through the network by calculating the latest finish time. Since the activity time is known, the
latest starting time can be calculated by subtracting the activity time from the latest finishing
time. The latest finishing time for an activity entering a node is the earliest finishing time of the
activities exiting the node.
Figure 29.4 below shows the earliest and latest starting and finishing times for a typical
network.
Figure 29.4: A Typical PERT Chart with Slack Times
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29.3
Slack Identification:
Its significance is that the identification of slack time can function as an early warning system
for the project manager. As an example, if the total slack time available begins to decrease from
one reporting period to the next, that could indicate that work is taking longer than anticipated
or that more highly skilled labor is needed. A new critical path could be forming.
By looking at the earliest and latest start and finish times, we can identify slack. As an example,
look at the two situations below:
According to these, in Situation a, the slack is easily identified as four work units, where the
work units can be expressed in hours, days, weeks, or even months. In Situation b, the slack is
negative five units of work. This is referred to as negative slack or negative float.
Here the question arises, what can cause the slack to be negative? Look at Figure 29.5 below.
When performing a forward pass through a network, we work from left to right beginning at the
customer's starting milestone (position 1). The backward pass, however, begins at the
customer's end date milestone (position 2), not (as is often taught in the classroom) where the
forward pass ends. If the forward pass ends at position 3, which is before the customer's end
date, it is possible to have slack on the critical path.
Figure 29.5: Slack Time
This slack is often called reserve time and may be added to other activities or filled with
activities such as report writing so that the forward pass will extend to the customer's
completion date.
Note that negative slack usually occurs when the forward pass extends beyond the customer's
end date, as shown by position 4 in the figure. However, the backward pass is still measured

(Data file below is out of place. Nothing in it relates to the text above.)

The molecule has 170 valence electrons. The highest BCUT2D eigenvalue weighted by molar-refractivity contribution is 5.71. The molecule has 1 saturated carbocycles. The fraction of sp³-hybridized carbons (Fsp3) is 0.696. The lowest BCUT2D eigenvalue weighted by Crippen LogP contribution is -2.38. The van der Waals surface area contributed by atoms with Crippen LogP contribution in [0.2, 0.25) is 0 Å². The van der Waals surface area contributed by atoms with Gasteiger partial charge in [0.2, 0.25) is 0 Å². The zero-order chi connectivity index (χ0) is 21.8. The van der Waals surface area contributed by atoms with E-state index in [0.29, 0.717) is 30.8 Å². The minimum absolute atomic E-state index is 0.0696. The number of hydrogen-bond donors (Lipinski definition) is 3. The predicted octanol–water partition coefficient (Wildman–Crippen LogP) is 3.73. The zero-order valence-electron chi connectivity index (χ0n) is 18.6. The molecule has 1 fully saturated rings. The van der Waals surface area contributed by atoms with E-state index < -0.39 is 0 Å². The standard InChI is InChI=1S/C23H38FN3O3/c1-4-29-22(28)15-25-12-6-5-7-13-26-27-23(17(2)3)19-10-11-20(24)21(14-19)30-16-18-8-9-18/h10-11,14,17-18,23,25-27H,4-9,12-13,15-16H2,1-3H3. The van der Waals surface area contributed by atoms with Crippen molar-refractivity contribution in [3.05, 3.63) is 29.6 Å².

from the customer's completion date, thus creating negative slack. This is most likely to result
when:
·
The original plan was highly optimistic, but unrealistic
·
The customer's end date was unrealistic
·
One or more activities slipped during project execution
·
The assigned resources did not possess the correct skill levels
·
The required resources would not be available until a later date
In any event, negative slack is an early warning indicator that corrective action is needed to
maintain the customer's end date.
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29.4
Network Re-planning:
We know that once constructed, the PERT/CPM charts provide the framework from which
detailed planning can be initiated and costs can be controlled and tracked. Much iteration,
however, are normally made during the planning phase before the PERT/CPM chart is finished.
Figure 29.6: Iteration Process for PERT Schedule Development
This iteration process is shown in the Figure 29.6 above. The slack times form the basis from
which additional iterations, or network replanning, can be performed. Network replanning is
performed either at the conception of the program in order to reduce the length of the critical
path, or during the program, should the unexpected occur. If all were to go according to
schedule, then the original PERT/CPM chart would be unchanged for the duration of the
project. But, how many programs or projects follow an exact schedule from start to finish?
Let us again consider Figure 29.1. Suppose that activities 1­2 and 1­3 in it require manpower
from the same functional unit. Upon inquiry by the project manager, the functional manager
asserts that he can reduce activity 1­2 by one week if he shifts resources from activity 1­3 to
activity 1­2. Should this happen, however, activity 1­3 will increase in length by one week.
Reconstructing the PERT/CPM network as shown in Figure 29.7 below, the length of the
critical path is reduced by one week, and the corresponding slack events are likewise changed.
Figure 29.7: Network Replanning of Figure 29.1
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29.4.1 Network Replanning Techniques:
There are two network replanning techniques based almost entirely upon resources:
resource leveling and resource allocation.
·
Resource leveling is an attempt to eliminate the manpower peaks and valleys by
smoothing out the period-to-period resource requirements. The ideal situation is to
do this without changing the end date. However, in reality, the end date moves out
·
Resource allocation is an attempt to find the shortest possible critical path based